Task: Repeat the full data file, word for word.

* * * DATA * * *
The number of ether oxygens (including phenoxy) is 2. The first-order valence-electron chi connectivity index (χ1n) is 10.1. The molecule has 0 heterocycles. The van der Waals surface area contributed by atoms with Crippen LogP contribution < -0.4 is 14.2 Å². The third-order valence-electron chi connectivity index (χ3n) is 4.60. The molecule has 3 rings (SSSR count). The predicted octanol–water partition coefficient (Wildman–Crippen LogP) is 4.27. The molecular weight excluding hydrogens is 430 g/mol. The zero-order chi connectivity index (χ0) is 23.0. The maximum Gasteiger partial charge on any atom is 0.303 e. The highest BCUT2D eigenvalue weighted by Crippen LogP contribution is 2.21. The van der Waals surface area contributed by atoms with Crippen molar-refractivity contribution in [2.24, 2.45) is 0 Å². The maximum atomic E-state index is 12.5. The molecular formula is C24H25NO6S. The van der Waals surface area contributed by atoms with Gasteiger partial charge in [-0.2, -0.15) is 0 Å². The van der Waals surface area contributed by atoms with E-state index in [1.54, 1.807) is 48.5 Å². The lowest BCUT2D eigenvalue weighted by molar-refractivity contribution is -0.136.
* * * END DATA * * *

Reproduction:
The number of ether oxygens (including phenoxy) is 2. The first-order valence-electron chi connectivity index (χ1n) is 10.1. The molecule has 0 heterocycles. The van der Waals surface area contributed by atoms with Crippen LogP contribution < -0.4 is 14.2 Å². The third-order valence-electron chi connectivity index (χ3n) is 4.60. The molecule has 3 rings (SSSR count). The predicted octanol–water partition coefficient (Wildman–Crippen LogP) is 4.27. The molecular weight excluding hydrogens is 430 g/mol. The zero-order chi connectivity index (χ0) is 23.0. The maximum Gasteiger partial charge on any atom is 0.303 e. The highest BCUT2D eigenvalue weighted by Crippen LogP contribution is 2.21. The van der Waals surface area contributed by atoms with Crippen molar-refractivity contribution in [2.24, 2.45) is 0 Å². The maximum atomic E-state index is 12.5. The molecular formula is C24H25NO6S. The van der Waals surface area contributed by atoms with Gasteiger partial charge in [-0.2, -0.15) is 0 Å². The van der Waals surface area contributed by atoms with E-state index in [1.54, 1.807) is 48.5 Å². The lowest BCUT2D eigenvalue weighted by molar-refractivity contribution is -0.136.